Daily Archives: September 24, 2012

* Tim Worstall: Why I think NYT is going to go bust (

More links:
* Hillary Clinton aide tells a BuzzFeed reporter to “fuck off.” ( | (
* Parody memo has NYT approving publication of the F word used in the link above. (
* “The era of journalism professors having all the answers is over.” (
* Chicago Sun-Times loses Pulitzer-winning reporter Mark Konkel to Chicago. (
* Why Village Voice Media’s last-ditch effort to save itself will probably fail. (
* Print sex ads will remain in the newly formed Voice Media Group. (
* New York Observer ropes old talent (and new) into its bullpen. (
* Willie Geist to co-host third hour of “Today.” (
* The Atlantic seeks writers “willing to approach tasks with velocity and a high metabolism.” (
* CNN editor defends reporting based on slain ambassador’s journal. (
* Philip Anschutz, billionaire owner of The Oklahoman, wants readers to know what he thinks about President Obama. (

I’ve heard from two McClatchy journalists about Kevin McClatchy coming out in Frank Bruni’s Sunday column.

One writes:

Am I the only one who thought it odd that Kevin McClatchy, chairman of a vast news empire stretching from Miami to Alaska, told his story to The New York Times? Frank Bruni is a great reporter who has written movingly of his own experiences. But still … it would be as though Arthur Sulzberger chose to break family news through Bloomberg. I can’t imagine that happening.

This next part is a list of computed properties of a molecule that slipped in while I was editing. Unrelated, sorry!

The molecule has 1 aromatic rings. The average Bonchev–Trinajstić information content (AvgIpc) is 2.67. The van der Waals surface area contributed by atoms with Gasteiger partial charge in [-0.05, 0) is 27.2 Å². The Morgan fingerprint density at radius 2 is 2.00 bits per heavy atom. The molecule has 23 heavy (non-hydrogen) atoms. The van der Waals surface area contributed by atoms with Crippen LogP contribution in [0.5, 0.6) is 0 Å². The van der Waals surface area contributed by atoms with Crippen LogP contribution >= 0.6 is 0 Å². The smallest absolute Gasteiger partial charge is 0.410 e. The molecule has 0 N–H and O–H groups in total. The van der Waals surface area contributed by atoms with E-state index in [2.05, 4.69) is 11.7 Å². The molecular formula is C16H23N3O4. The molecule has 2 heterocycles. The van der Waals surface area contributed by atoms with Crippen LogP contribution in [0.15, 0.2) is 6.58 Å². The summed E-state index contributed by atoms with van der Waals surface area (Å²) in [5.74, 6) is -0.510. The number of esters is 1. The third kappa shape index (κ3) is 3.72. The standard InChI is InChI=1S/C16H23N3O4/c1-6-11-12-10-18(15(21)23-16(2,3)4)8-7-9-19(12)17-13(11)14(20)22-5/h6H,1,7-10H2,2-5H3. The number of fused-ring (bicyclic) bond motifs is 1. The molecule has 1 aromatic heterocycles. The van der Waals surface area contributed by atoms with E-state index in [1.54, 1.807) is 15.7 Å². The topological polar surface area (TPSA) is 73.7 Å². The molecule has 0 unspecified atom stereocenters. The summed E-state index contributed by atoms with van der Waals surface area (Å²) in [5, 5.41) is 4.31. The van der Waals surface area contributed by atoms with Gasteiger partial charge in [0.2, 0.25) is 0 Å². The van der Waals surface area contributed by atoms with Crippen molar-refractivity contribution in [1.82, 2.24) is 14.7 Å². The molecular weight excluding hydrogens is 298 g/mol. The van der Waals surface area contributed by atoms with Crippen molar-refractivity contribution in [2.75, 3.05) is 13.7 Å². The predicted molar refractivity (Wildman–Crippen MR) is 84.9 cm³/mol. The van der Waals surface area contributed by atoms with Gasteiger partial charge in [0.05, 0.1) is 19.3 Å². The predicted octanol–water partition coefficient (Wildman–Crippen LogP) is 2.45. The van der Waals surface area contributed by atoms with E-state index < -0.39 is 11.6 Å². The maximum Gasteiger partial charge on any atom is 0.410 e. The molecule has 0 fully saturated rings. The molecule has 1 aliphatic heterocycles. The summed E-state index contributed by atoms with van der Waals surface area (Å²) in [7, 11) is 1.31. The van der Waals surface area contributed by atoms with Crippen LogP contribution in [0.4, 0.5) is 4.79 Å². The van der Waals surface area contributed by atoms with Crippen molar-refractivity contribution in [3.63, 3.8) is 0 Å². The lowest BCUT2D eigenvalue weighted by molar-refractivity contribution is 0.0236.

The second journalist writes:

I have to say I found it stunning that he would bypass his own papers, even if he established a rapport with the NYT’s writer. What message does that sends to the employees – that even he thinks McClatchy is second tier or maybe third tier? and how can a manager ever again ask a reporter how they got beat by the Times?

Actually, McClatchy did come out to a McClatchy paper, too. He did a phone interview on Saturday with the Sacramento Bee’s Marcos Breton, who wrote a Sunday piece that acknowledges the McClatchy paper didn’t get the scoop. “The interview in the Times on Sunday, Sept. 23, is the 49-year-old McClatchy’s first public acknowledgement of his sexual orientation,” notes Breton.

I’ve asked McCarthy for comment.

UPDATE: Romenesko reader Ed Murrieta points out that McClatchy’s late father was gay — and that it’s noted on the McClatchy-owned Miami Herald’s Gay South Florida blog.

Steve Rothaus writes:

[Kevin’s] father, C.K. McClatchy, ran the company from 1979 until his sudden death from a heart attack while jogging on April 16, 1989.

Shortly after C.K. McClatchy died at age 62, another Sacramento newspaper reported he carried the AIDS virus.